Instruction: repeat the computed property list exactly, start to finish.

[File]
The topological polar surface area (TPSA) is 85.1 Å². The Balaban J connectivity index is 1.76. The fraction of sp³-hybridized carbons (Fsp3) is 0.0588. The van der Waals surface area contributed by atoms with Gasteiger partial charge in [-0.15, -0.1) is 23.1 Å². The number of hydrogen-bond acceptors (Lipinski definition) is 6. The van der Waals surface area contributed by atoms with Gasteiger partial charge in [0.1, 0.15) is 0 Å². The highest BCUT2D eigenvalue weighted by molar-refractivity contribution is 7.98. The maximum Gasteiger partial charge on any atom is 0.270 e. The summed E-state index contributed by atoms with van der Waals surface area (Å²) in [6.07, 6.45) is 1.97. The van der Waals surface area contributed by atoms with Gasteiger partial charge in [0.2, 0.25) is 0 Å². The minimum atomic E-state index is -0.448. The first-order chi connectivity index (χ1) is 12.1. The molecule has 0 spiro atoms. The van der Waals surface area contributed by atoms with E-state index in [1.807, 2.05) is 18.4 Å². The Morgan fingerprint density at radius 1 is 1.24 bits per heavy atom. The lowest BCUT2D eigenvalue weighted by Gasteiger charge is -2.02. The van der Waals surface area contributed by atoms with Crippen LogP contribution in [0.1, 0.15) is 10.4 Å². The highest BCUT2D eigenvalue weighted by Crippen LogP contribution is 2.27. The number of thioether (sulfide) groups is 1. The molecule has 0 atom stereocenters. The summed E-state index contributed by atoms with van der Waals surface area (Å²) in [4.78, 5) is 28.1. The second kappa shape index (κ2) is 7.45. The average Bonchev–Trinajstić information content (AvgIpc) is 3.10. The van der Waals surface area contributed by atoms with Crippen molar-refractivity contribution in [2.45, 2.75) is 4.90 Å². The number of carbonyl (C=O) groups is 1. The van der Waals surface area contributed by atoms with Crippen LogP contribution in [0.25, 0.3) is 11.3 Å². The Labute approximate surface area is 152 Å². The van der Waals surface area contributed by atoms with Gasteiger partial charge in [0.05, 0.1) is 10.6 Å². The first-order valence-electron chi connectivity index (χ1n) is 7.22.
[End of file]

The topological polar surface area (TPSA) is 85.1 Å². The Balaban J connectivity index is 1.76. The fraction of sp³-hybridized carbons (Fsp3) is 0.0588. The van der Waals surface area contributed by atoms with Gasteiger partial charge in [-0.15, -0.1) is 23.1 Å². The number of hydrogen-bond acceptors (Lipinski definition) is 6. The van der Waals surface area contributed by atoms with Gasteiger partial charge in [0.1, 0.15) is 0 Å². The highest BCUT2D eigenvalue weighted by molar-refractivity contribution is 7.98. The maximum Gasteiger partial charge on any atom is 0.270 e. The summed E-state index contributed by atoms with van der Waals surface area (Å²) in [6.07, 6.45) is 1.97. The van der Waals surface area contributed by atoms with Gasteiger partial charge in [0.2, 0.25) is 0 Å². The minimum atomic E-state index is -0.448. The first-order chi connectivity index (χ1) is 12.1. The molecule has 0 spiro atoms. The van der Waals surface area contributed by atoms with E-state index in [1.807, 2.05) is 18.4 Å². The Morgan fingerprint density at radius 1 is 1.24 bits per heavy atom. The lowest BCUT2D eigenvalue weighted by Gasteiger charge is -2.02. The van der Waals surface area contributed by atoms with Crippen LogP contribution in [0.1, 0.15) is 10.4 Å². The highest BCUT2D eigenvalue weighted by Crippen LogP contribution is 2.27. The number of thioether (sulfide) groups is 1. The molecule has 0 atom stereocenters. The summed E-state index contributed by atoms with van der Waals surface area (Å²) in [4.78, 5) is 28.1. The second kappa shape index (κ2) is 7.45. The average Bonchev–Trinajstić information content (AvgIpc) is 3.10. The van der Waals surface area contributed by atoms with Crippen molar-refractivity contribution in [2.45, 2.75) is 4.90 Å². The number of carbonyl (C=O) groups is 1. The van der Waals surface area contributed by atoms with Crippen LogP contribution in [0.25, 0.3) is 11.3 Å². The Labute approximate surface area is 152 Å². The van der Waals surface area contributed by atoms with Gasteiger partial charge in [0.05, 0.1) is 10.6 Å². The first-order valence-electron chi connectivity index (χ1n) is 7.22.